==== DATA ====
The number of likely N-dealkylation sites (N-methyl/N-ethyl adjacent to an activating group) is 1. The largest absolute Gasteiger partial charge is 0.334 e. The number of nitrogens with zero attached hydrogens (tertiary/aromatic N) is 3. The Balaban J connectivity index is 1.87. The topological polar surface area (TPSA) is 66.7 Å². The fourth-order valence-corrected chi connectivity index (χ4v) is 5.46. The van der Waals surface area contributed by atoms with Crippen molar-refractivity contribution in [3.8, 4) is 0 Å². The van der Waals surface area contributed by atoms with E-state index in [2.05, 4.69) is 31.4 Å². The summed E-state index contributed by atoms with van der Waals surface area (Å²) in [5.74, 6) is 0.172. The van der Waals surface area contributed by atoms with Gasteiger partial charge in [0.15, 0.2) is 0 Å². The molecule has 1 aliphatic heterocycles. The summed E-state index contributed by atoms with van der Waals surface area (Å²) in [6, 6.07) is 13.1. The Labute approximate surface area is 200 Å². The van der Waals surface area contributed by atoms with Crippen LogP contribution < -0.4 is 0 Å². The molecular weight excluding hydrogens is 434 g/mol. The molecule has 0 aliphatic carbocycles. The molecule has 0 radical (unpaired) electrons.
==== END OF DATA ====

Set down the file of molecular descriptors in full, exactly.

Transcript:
The number of likely N-dealkylation sites (N-methyl/N-ethyl adjacent to an activating group) is 1. The largest absolute Gasteiger partial charge is 0.334 e. The number of nitrogens with zero attached hydrogens (tertiary/aromatic N) is 3. The Balaban J connectivity index is 1.87. The topological polar surface area (TPSA) is 66.7 Å². The fourth-order valence-corrected chi connectivity index (χ4v) is 5.46. The van der Waals surface area contributed by atoms with Crippen molar-refractivity contribution in [3.8, 4) is 0 Å². The van der Waals surface area contributed by atoms with E-state index in [2.05, 4.69) is 31.4 Å². The summed E-state index contributed by atoms with van der Waals surface area (Å²) in [5.74, 6) is 0.172. The van der Waals surface area contributed by atoms with Gasteiger partial charge in [0.15, 0.2) is 0 Å². The molecule has 1 aliphatic heterocycles. The summed E-state index contributed by atoms with van der Waals surface area (Å²) in [6, 6.07) is 13.1. The Labute approximate surface area is 200 Å². The van der Waals surface area contributed by atoms with Crippen LogP contribution < -0.4 is 0 Å². The molecular weight excluding hydrogens is 434 g/mol. The molecule has 0 aliphatic carbocycles. The molecule has 0 radical (unpaired) electrons.